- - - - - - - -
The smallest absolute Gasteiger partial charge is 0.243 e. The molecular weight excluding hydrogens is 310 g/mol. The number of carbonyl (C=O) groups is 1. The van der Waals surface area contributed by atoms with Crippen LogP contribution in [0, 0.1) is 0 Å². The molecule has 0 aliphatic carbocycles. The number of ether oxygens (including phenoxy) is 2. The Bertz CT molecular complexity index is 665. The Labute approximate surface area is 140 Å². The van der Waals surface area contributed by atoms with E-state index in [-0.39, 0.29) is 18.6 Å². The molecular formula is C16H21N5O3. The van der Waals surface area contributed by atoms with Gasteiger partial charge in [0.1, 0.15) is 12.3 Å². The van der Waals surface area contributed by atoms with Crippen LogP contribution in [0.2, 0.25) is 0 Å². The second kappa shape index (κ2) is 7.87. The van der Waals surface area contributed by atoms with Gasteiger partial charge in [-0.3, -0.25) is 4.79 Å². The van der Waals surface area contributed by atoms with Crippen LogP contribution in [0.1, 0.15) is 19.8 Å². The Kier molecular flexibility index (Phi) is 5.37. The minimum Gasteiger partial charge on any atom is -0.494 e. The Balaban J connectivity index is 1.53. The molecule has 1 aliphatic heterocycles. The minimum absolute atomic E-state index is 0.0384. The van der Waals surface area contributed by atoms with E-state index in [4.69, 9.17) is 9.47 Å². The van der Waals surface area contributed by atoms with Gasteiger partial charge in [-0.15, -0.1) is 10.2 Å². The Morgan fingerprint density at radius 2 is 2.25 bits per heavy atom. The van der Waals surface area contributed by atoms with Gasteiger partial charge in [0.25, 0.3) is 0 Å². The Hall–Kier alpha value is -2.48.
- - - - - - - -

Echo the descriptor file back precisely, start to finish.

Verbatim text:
The smallest absolute Gasteiger partial charge is 0.243 e. The molecular weight excluding hydrogens is 310 g/mol. The number of carbonyl (C=O) groups is 1. The van der Waals surface area contributed by atoms with Crippen LogP contribution in [0, 0.1) is 0 Å². The molecule has 0 aliphatic carbocycles. The number of ether oxygens (including phenoxy) is 2. The Bertz CT molecular complexity index is 665. The Labute approximate surface area is 140 Å². The van der Waals surface area contributed by atoms with E-state index in [-0.39, 0.29) is 18.6 Å². The molecular formula is C16H21N5O3. The van der Waals surface area contributed by atoms with Gasteiger partial charge in [0.1, 0.15) is 12.3 Å². The van der Waals surface area contributed by atoms with Crippen LogP contribution in [0.2, 0.25) is 0 Å². The second kappa shape index (κ2) is 7.87. The van der Waals surface area contributed by atoms with Gasteiger partial charge in [-0.3, -0.25) is 4.79 Å². The van der Waals surface area contributed by atoms with Crippen LogP contribution in [0.1, 0.15) is 19.8 Å². The Kier molecular flexibility index (Phi) is 5.37. The minimum Gasteiger partial charge on any atom is -0.494 e. The Balaban J connectivity index is 1.53. The molecule has 1 aliphatic heterocycles. The minimum absolute atomic E-state index is 0.0384. The van der Waals surface area contributed by atoms with E-state index in [4.69, 9.17) is 9.47 Å². The van der Waals surface area contributed by atoms with Gasteiger partial charge in [-0.15, -0.1) is 10.2 Å². The Morgan fingerprint density at radius 2 is 2.25 bits per heavy atom. The van der Waals surface area contributed by atoms with Gasteiger partial charge in [0.25, 0.3) is 0 Å². The Hall–Kier alpha value is -2.48.